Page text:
The eldest to succeed, that was his mind.

But he, with his next brother fell at strife,

That nought appeas’d him, but his brothers life.

Then the surviver is by Nothus slaine;

Who now sole Monarch, doth of all remaine,

These two lewd sons, are by hystorians thought,

To be by Hester, to her husband brought.

If they were hers, the greater was her moan;

That for such gracelesse wretches she did groan,

Disquiet Egypt, ’gainst this King rebells,

Drives out his garison that therein dwels.

Joynes with the Greeks, and so maintains their right,

For sixty years maugre the Persians might.

A second trouble, after this succeeds.

Which from remissenesse, in Asia proceeds

Amerges, whom their Vice-roy he ordain’d

Revolts, having treasure, and people gain’d:

In- H7r 109

Invades the Country, and much trouble wrought,

Before to quietnesse things could be brought,

The King was glad, with Sparta to make peace,

So that he might, these tumults soon appease.

But they in Asia, must first restore

All townes, held by his Ancestors before.

The King much profit reapeth, by these leagues,

Re-gaines his own, and then the Rebell breaks:

Whose forces by their helpe were overthrown,

And so each man again possest his owne.

The King, his sister, like Cambyses, wed;

More by his pride, then lust, thereunto led.

(For Persian Kings, did deem themselves so good,

No match was high enough, but their own blood,)

Two sons she bore, the youngest Cyrus nam’d,

A hopefull Prince, whose worth is ever fam’d.

His father would no notice of that take;

Prefers his brother, for his birth-rights sake.

But Cyrus scornes, his brothers feeble wit;

And takes more on him, then was judged fit.

The King provok’d, sends for him to the Court,

Meaning to chastise him, in sharpest sort,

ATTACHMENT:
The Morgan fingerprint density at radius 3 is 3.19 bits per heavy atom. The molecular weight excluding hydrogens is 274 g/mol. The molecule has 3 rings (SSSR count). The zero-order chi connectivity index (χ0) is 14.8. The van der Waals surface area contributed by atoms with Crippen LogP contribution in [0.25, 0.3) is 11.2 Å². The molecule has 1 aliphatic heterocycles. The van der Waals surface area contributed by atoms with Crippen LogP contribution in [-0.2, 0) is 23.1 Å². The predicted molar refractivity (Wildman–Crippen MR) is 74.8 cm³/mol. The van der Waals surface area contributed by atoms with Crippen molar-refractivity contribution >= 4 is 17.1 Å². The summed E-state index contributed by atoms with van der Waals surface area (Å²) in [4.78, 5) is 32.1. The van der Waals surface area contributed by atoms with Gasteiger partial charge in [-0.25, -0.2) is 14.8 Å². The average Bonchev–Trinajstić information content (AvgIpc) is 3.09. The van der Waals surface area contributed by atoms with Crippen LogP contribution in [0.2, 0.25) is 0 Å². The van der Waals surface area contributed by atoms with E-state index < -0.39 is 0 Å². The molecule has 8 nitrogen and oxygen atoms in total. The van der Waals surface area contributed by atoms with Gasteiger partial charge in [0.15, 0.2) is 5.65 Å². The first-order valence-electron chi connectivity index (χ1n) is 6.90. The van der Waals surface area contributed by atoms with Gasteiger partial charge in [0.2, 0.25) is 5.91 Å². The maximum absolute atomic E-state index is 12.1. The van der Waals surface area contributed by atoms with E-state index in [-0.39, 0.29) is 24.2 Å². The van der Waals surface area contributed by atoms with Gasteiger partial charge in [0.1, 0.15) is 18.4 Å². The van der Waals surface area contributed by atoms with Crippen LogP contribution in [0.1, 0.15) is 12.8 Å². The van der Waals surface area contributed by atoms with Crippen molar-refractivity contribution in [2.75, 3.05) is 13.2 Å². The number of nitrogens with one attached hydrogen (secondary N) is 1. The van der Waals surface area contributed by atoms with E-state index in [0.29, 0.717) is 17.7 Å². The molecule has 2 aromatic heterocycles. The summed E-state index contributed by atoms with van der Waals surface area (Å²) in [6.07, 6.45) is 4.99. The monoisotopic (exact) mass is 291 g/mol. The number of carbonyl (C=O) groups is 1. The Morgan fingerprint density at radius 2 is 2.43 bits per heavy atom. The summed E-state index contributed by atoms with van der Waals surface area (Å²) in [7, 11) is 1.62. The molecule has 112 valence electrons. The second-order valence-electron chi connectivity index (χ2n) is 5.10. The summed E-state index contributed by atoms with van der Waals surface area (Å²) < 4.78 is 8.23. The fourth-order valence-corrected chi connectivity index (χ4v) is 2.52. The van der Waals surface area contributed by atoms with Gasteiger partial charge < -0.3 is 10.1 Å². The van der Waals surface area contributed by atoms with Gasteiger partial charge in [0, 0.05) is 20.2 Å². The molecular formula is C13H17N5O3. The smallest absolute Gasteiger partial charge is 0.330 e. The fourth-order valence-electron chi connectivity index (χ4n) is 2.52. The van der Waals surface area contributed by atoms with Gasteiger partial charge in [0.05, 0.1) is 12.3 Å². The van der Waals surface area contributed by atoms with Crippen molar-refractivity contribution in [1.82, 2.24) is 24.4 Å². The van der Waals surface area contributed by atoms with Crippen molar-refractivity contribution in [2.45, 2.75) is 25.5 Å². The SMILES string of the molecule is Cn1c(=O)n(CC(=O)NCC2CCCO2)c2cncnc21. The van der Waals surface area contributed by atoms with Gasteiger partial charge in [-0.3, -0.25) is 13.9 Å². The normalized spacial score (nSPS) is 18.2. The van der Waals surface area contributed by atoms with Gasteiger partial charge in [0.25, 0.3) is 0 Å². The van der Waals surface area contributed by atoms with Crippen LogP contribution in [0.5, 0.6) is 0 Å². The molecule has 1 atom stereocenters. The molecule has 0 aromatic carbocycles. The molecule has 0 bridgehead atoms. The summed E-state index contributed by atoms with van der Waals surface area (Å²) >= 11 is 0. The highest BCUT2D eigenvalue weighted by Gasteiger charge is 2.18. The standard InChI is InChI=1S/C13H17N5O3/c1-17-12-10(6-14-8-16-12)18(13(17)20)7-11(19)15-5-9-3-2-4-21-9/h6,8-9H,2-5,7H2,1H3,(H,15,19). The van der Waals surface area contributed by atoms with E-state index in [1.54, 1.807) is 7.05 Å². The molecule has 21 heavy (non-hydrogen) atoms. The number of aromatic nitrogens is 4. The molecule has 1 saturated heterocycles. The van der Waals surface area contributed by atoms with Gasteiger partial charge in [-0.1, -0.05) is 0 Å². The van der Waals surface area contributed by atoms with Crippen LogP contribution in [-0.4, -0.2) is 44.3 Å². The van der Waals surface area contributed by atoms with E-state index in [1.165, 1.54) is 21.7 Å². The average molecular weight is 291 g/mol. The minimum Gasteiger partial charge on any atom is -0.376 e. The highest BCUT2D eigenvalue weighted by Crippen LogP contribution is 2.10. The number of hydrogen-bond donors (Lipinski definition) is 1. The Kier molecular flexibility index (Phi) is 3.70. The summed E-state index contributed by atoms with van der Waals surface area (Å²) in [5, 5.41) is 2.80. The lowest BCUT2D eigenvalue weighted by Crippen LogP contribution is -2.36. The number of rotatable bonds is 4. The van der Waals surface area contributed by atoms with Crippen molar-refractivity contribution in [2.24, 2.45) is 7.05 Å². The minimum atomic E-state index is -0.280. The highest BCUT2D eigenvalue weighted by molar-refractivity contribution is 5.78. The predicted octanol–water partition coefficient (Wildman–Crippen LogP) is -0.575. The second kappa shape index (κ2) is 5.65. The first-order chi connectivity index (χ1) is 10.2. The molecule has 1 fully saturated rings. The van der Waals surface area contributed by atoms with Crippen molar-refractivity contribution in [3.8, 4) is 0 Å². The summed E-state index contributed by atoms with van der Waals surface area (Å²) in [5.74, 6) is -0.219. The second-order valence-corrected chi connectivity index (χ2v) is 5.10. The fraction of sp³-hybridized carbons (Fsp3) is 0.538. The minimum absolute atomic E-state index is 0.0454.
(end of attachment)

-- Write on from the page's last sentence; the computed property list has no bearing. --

But in his slow approach, ere he came there,

His fathers death, did put an end to’s fear.

Nothus reign’d nineteen years, which run,

His large Dominions left, to’s eldest son.

Artaxerxes Mnemon.

Mnemon now sits upon his fathers Throne,

Yet doubts, all he injoyes, is not his own.

Stil H7v 110

Still on his brother, casts a jealous eye,

Judging all’s actions, tends to’s injury.

Cyrus o’th’ other side, weighs in his mind,

What helps, in’s enterprize he’s like to find,

His interest, in the Kingdome, now next heir,

More deare to’s mother, then his brother far.

His brothers litle love, like to be gone,

Held by his mothers intercession.

These and like motives, hurry him amain,

To win by force, what right could not obtain.

And thought it best, now in his mothers time,

By lesser steps, towards the top to climbe;

If in his enterprize he should fall short,

She to the King, would make a fair report:

He hop’d, if fraud, nor force the Crowne could gaine;

Her prevailence, a pardon might obtain.

From the Lieutenant first, he takes away,

Some Townes commodious in lesse Asia,

Pretending still, the profit of the King,

Whose rents and customes, duly he sent in.

The King finding, revenues now amended;

For what was done, seemed no whit offended.

Then next, the Lacedemons he takes to pay;

(One Greeke could make ten Persians run away)

Great care was his pretence, those Souldiers stout,

The Rovers in Pisidia, should drive out.

But least some worser newes should fly to Court,

He meant himselfe to carry the report.